In ‘Game of Thrones’, the women are rarely damsels in distress. They are mothers of dragons, who lead hordes of barbarians and fierce soldiers into battle, acid-tongued protectors of their families and wily assassins capable of wiping out clans. FILE PIC

AFTER six years, winter is finally here, brought by the seventh season of global phenomenon, the most viewed TV series in history, Game of Thrones (GoT).

An unprecedented 16.1 million viewers tuned in for the Season 7 premiere last month.

Since GoT began its run on April 17, 2011, the lives of fans and followers worldwide have not been the same.

Every spare minute is spent analysing the goings-on in Westeros and Essos, continents in the beloved series’ imaginary world of medieval lords, grassland barbarians and fire-breathing dragons.

Fans are obsessed and there is nothing else they talk about, except for which family will get to occupy the most powerful seat in the Seven Kingdoms; and whether brooding male protagonist Jon Snow will team up with, or worse, fall in love with his aunt, Daenerys Targaryen, the face who launched a thousand cosplayers.

So besotted are fans that they, inspired by the fictional “direwolves” of the series, are buying huskies they are ill-prepared to care for. These dogs are then abandoned, to the consternation of animal activists.

Others name their children after GoT characters, causing Khaleesi, Daenerys, Arya and Tyrion to be recently introduced into baby name lists.

So, why has this tale that depicts the struggle among noble families for the coveted Iron Throne garnered such a tremendous following?

There are many reasons behind its acclaim, aside from the catchy theme song and salacious scenes.

People can relate to what’s happening in this mythical land as they are witnessing the same thing in the real world — the divide between the rich and poor, the titled and common folk, and the struggle for control through manipulation and backstabbing. GoT mirrors real life and offers many realistic and important lessons for everyone. Through its many episodes, we are shown how:

BAD things can happen to good people

In GoT, honourable men and women die unexpectedly, wantonly and cruelly; their throats slit while attending wedding feasts, and heads lopped off or crushed like overripe plums. Much like real life, the good do not necessarily get what they deserve, while the evil and corrupt lead happy lives steeped in good fortune;

WOMEN make excellent leaders

In the series, the women are rarely damsels in distress. They are mothers of dragons, who lead hordes of barbarians and fierce soldiers into battle, acid-tongued protectors of their families, and wily assassins capable of wiping out clans. In the real world, the abilities of women have been acknowledged, too. They can strategise, manage and lead as well, if not better, than men. But sadly, their representation remains low at decision-making levels;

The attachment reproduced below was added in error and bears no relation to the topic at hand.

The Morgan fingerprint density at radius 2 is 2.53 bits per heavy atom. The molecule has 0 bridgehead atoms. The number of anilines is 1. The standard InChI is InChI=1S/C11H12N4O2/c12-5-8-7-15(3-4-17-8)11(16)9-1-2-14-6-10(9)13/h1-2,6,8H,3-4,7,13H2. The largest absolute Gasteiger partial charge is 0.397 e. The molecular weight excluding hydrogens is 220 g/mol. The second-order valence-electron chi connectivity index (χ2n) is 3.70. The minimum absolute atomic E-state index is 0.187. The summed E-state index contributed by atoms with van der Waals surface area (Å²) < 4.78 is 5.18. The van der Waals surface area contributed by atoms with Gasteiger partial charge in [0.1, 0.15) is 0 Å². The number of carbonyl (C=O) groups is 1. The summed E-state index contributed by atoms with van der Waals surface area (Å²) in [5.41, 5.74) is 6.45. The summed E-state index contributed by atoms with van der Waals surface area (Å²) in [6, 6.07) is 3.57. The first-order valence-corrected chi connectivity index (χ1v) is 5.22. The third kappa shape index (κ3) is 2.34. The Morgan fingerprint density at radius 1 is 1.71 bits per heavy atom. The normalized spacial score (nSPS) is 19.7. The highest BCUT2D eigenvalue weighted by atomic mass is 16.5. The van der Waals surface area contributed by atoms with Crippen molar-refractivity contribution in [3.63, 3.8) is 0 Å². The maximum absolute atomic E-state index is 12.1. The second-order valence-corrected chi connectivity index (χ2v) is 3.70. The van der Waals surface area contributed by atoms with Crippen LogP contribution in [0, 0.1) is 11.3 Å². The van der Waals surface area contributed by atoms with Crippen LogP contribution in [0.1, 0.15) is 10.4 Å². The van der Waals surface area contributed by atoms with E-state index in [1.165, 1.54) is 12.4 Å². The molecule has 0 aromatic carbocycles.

PHYSICAL handicaps are not obstacles to great achievements

This has been amply demonstrated, not just in GoT, but by our Paralympians, for example. The most talented characters in GoT are those who are physically challenged. Dwarfism has not impeded Tyrion Lannister’s performance as a political strategist, while his one-handed brother, Jaime, remains adept in the battlefield, and elsewhere;

INCEST is a heinous act not to be condoned anywhere, not in Westeros and Essos (except by the Lannister twins, Cersei and Jaime), and especially in the real world

The recent case where a father was charged in Putrajaya with raping and sodomising his daughter over 600 times rightfully elicited a storm of recrimination from Malaysians;

CHILDREN should not be made to pay for the sins of their parents

This is a prevailing theme through the series, which touches quite a bit on illegitimate offspring, although it uses a more unsavoury name to describe them.

This topic was coincidentally in the spotlight in Malaysia recently when the Court of Appeal ruled that for Muslims, a child who is conceived by parents out of wedlock can bear his or her father’s name;

LOVE need not necessarily be returned despite our most valiant efforts

This is called being put in the “friendzone”, a state of being friends with someone when you would prefer a romantic relationship. Nothing is quite as terrifying as being “friendzoned”, not even Bran Stark’s odd transformation into the telepathic Three-Eyed Raven. Many can relate to the unfortunate Ser Jorah Mormont, whose love for Daenerys remains unrequited, and the scheming Petyr Baelish’s one-sided affections for Catelyn Stark.

ALL men must die or “Valar Morghulis”

It is a common greeting in the series, and demonstrates that death comes for everyone, in time. No one is exempted from its clutches. “Valar Dohaeris” is the reply to the greeting. It means “all men must serve”, a term that should be dutifully followed in real life, too, but isn’t. Unfortunately.

GoT’s single most relatable truth, however, is this:

Men and women are willing to go to great lengths, carry out terrible deeds, lie, cheat, steal, maim, and even kill, for power, position and money

We see this happening around us every day. Just like in the Seven Kingdoms.
sling@nst.com.my

This award-winning columnist takes a light and breezy look at hot, everyday topics. A law grad turned journalist, CHOK SUAT LING is now NST Associate Editor News.

356 reads